On Wednesday, November 18th, there will be a meeting about a potential community garden in the Conway/Eastview area of the district (north of I-94). The purpose of the meeting is to brainstorm possible locations, how to access water and tools at these locations, what types of gardening will be preferred, what kinds of educational programs could be offered, and any other ideas generated by the community. I encourage anyone to attend, especially those who would like to be instrumental in establishing this wonderful community space, whether it be by organizing, educating or volunteering.
When: November 18 at 7p
Where: Conway Rec Center, 2090 Conway (in meeting room)
Contact: Michael Higgins -- email@example.com
District 1 Council -- 651.501.6345
Submitted by Michael Higgins, HECUA Environmental Sustainability Intern
They take just about anything electronic, including TVs, DVD players, computer monitors, cell phones and more. You can bring in up to two items a day, per household, and most things are free to recycle. However, there is a $10 charge for TVs 32" and under, CRTs, monitors, and laptops. But in exchange for that $10 charge, they will give you a $10 Best Buy gift card to offset the cost. They call it a little e-incarnation appreciation.
They do not take TVs with wood cabinets, so if you are unsure about what they will accept, call the store before you haul the stuff in.
The St. Paul Department of Parks and Recreation has a volunteer gardening program to help maintain the gardens and planted areas throughout the city. In our area, this includes the Suburban Avenue planters and gardens at Eastview, Conway, Battle Creek and Highwood Hills Rec Centers. Individuals and groups can sign up to be Garden Stewards at these locations.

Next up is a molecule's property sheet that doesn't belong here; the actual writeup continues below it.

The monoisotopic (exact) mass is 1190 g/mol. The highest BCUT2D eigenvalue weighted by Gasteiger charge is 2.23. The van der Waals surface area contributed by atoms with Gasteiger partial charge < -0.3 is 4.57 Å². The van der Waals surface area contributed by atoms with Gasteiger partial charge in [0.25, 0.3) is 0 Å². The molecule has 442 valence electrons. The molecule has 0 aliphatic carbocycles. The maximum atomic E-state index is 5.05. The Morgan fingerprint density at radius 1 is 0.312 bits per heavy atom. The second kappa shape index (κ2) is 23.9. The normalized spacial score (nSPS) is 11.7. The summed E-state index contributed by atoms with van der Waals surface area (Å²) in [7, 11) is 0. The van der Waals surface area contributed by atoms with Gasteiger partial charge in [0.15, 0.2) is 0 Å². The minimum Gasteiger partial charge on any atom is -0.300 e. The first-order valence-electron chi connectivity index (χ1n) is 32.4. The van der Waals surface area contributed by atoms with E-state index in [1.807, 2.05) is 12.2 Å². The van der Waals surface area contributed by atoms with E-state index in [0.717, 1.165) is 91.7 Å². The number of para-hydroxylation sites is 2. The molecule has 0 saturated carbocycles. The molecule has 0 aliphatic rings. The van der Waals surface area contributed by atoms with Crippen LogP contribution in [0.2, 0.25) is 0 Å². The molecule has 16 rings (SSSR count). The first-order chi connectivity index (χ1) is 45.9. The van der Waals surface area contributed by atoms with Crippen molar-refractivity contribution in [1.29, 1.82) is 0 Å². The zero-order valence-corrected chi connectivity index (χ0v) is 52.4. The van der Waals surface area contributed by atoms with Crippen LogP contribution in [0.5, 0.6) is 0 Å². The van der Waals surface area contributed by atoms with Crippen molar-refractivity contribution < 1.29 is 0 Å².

There are also opportunities to be Park Stewards. These individuals help to keep our local parks clean. We have had a hugely successful stewardship program going at Battle Creek Park for a long time, headed currently by resident, Sue Moyer. But our other parks could also use a helping hand.
Finally, there are opportunities to be Eco Stewards of our natural areas, such as the Highwood Preserve.
Any of these would be great activities for youth groups, seniors groups, or groups of local neighbors. To become a steward, go to www.stpaul.gov and type "garden steward" in the search box. Click on the link that comes up to get the registration form.
Submitted by Mark Granlund, St. Paul Parks and Rec.
There will be a public hearing on Monday, November 2, at 6:30p in the third floor Council Chambers of City Hall/County Courthouse regarding a proposal to raise County Commissioners' salaries. The address of the Courthouse is 15 W. Kellogg, downtown St. Paul.
If you would like to comment but cannot make the public hearing, you can submit comments via email to firstname.lastname@example.org or by calling Bonnie at 651.266.8014.
An earlier public hearing - October 30 at the same time and location - will cover the proposed county budget.
St. Paul is revising its off-street parking requirements to better reflect the needs of different kinds of transportation, environmental concerns, and to support vibrant development. The last time these requirements were changed was in 1992. The proposal applies only to new development and significantly modified existing off-street parking.